The 4 MAT personality types

In this presentation about scaling your Trust and my last blog, I highlighted how the central team need to decide on the right balance between a MAT’s desire for alignment and a school’s desire for autonomy, as this will define their systems, processes and, ultimately, culture.

Looking at the diagram below, you can see the 4 different personality types I suggest, and the culture that each one generally has as a result.

How Alignment and Autonomy Influence Culture

MAT matrix.png

Authoritative MAT

Often seen in MATs with a high proportion of turnaround schools who have weak operational processes that need replacing. These MATs have a large central team to help ensure a high degree of alignment with the MAT, and deploy a largely non-negotiable, tried-and-tested set of systems and processes within each school, leaving little variation. 

  • Advantages: highly centralised process is cost effective, goals are clearly defined & measurable, MAT has the capacity to intervene where necessary and takeover the school
  • Disadvantages: morale of school staff can suffer due to lack of autonomy; allows for little variation in process even when a school ‘earns’ their autonomy

Assistant MAT

Often seen in MATs with high performing schools and strong headteachers/leadership teams. These MATs have defined, clear goals agreed with their teams and a certain set of core non-negotiable systems and data that they have aligned schools around, leaving peripheral systems and processes at individual schools’ discretion. The central team is relatively small and nimble, able to respond in a timely manner and help schools where they need extra capacity or assistance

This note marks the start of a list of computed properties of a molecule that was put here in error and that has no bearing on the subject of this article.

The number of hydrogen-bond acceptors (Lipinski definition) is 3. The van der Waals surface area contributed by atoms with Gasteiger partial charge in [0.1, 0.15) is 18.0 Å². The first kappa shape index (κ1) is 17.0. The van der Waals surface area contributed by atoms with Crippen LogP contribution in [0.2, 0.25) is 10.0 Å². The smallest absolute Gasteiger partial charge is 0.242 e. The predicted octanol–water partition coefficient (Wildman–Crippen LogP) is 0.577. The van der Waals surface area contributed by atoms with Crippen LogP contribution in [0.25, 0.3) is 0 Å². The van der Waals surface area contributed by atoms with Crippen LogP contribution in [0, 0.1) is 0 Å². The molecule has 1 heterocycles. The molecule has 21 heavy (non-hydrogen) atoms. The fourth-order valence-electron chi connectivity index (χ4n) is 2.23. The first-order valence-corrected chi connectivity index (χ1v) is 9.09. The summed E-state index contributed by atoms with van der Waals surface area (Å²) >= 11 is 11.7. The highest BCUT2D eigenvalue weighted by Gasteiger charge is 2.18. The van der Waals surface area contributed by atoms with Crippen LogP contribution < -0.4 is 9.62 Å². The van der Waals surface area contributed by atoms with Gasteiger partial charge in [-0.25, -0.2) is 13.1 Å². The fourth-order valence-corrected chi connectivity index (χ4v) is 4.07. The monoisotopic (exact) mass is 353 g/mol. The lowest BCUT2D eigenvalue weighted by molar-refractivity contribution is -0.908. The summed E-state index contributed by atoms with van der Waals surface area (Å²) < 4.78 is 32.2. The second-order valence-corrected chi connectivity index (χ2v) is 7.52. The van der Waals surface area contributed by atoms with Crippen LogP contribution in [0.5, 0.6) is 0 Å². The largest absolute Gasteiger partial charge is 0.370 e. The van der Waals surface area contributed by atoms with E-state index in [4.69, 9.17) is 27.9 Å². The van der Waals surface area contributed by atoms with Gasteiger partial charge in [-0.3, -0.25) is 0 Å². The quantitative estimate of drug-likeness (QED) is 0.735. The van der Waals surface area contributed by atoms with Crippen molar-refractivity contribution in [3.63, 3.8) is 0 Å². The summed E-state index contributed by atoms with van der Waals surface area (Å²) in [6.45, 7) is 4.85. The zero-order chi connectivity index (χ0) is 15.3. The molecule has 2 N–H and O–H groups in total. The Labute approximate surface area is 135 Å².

• Advantages: the MAT can scale sustainably, whilst ensuring that this isn’t at the expense of school autonomy and morale. Standardisation is around core data, process and systems, with autonomy given to people in how they use these systems
  • Disadvantages: Where the boundaries of alignment are vague or poorly defined it can lead to ambiguity and confusion between the MAT and schools. This needs constant discussion as dialogue changes. Often not suitable for turnaround schools who can require systemic change led from the top

Entrepreneurial MAT

Often seen in local, start-up MATs with high performing schools and leadership; people know and trust each other. There is typically only a small topslice, so the central team are small, usually having a dual-role split between an individual academy and the MAT central team. Systems and processes are non-standardised, and schools have wide discretion over how they manage themselves. Data collection is manual and light, often using excel, meaning little central oversight.

  • Advantages: keeps things nimble whilst the MAT is growing, with the minimum viable process and procedure. Gives room for experimentation as the MAT finds out what works and what doesn’t
  • Disadvantages: hard to scale this model beyond a small MAT, as once you reach ~5 schools the central team is overstretched, and managing diverse systems, processes and data means the MAT has poor oversight

Micromanaging MAT

This sounds bad, but it’s sometimes necessary. In challenging start-up MATs taking on turnaround schools there is no budget or large central team to roll-out a set of tried and tested systems and processes. The MAT has to take a hands-on approach, often with staff seconded from the lead school into the poorer performing schools. It can feel quite full-on for the schools, but here the entrepreneurial approach may not be viable!

  • Advantages: the MAT is very close to the source of the problems in the school, and can fix them quickly
  • Disadvantages: stressful for both the MAT team and the schools. Processes are very manual, often staff require a lot of chasing. Not sustainable as a strategy to onboard or maintain more than a handful of schools

I should say that the framework above is intentionally simplistic - you can’t easily define culture or put schools and MATs in a box. MATs often behave differently with different schools, and there are many more dimensions to culture. But frameworks are useful as they stimulate debate, so where do you sit and how do you plan to scale? My next blog provides some more detail on this. Watch this space.